Ljubljana – The Legal Network for the Protection of Democracy, a group providing legal support to individuals and NGOs facing prosecution for non-violet public actions, described as inaccurate a claim made by Interior Minister Aleš Hojs in an interview with the STA that protests were not banned in Slovenia.
The Legal Network for the Protection of Democracy, founded earlier this year by four NGOs and individuals, noted that a government decree banning gatherings since 20 October was still in force, quoting an example when an application to hold a protest featuring ten people was turned down.
In an interview run by the STA on Tuesday the minister said it was not true the restrictions currently in force prohibited protests, but noted that a permit was needed under the public assembly act to organise any event.
If a request for a protest of up to 10 people was filed, the minister said he believed it was likely to be granted, considering that gatherings of up to ten people in public spaces are allowed, “but I don’t know who will request a permit for only 10 people”.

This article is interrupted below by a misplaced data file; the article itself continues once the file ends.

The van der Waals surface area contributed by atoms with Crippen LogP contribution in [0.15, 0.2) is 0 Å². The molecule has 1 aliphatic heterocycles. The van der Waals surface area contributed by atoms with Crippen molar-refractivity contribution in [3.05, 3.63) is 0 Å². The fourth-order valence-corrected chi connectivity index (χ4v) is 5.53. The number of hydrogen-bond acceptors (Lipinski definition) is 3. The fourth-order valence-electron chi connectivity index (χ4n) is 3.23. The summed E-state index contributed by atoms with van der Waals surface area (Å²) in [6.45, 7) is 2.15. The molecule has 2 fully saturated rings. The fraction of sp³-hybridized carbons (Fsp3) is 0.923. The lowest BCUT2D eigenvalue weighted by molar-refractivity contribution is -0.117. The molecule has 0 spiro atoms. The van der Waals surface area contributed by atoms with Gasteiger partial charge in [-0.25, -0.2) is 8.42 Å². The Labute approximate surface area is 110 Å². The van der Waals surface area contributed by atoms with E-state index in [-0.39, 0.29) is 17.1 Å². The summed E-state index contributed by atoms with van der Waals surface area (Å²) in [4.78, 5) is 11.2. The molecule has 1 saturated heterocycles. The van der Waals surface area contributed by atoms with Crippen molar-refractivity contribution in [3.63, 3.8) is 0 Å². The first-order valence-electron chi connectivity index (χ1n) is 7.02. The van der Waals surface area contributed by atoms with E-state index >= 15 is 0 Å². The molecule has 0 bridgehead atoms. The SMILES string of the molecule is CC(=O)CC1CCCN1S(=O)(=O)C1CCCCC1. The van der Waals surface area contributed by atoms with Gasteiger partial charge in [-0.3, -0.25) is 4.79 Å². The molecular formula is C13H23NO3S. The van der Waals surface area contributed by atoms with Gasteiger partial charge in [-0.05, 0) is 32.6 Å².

However, the Legal Network noted the government decree banning gatherings, which in clause 2 provides for temporary ban on “all events, rallies, weddings and religious ceremonies”, has been extended several times and is still in force. Based on it, the authorities are not issuing permits for protests.
The network quoted Deputy Police Commissioner Tomaž Pečjak as saying at the government press briefing on 18 February that up to 10 people could gather in a place but not with the intention to protest, which statement it says runs contrary to what the minister is saying now.
The Legal Network notes that a person submitted a petition with the police in mid-February to be allowed to organise an anti-government protest in Ljubljana on 25 February featuring up to ten people wearing face masks who would stand two metres apart in silence for 30 to 60 minutes.
The police referred the petition to the administrative unit with the proposal for the application to be turned down. The administrative unit issued a negative decision, to which the petitioner appealed with the Ministry of Interior Affairs, where the case is still pending.
The people’s protest assembly, which submitted an appeal in the case in cooperation with the Legal Network, said documents “show clearly that registered rallies of up to ten people, even when abiding by all safety measures, are categorically banned by police”. They expect the minister to apologize and resign.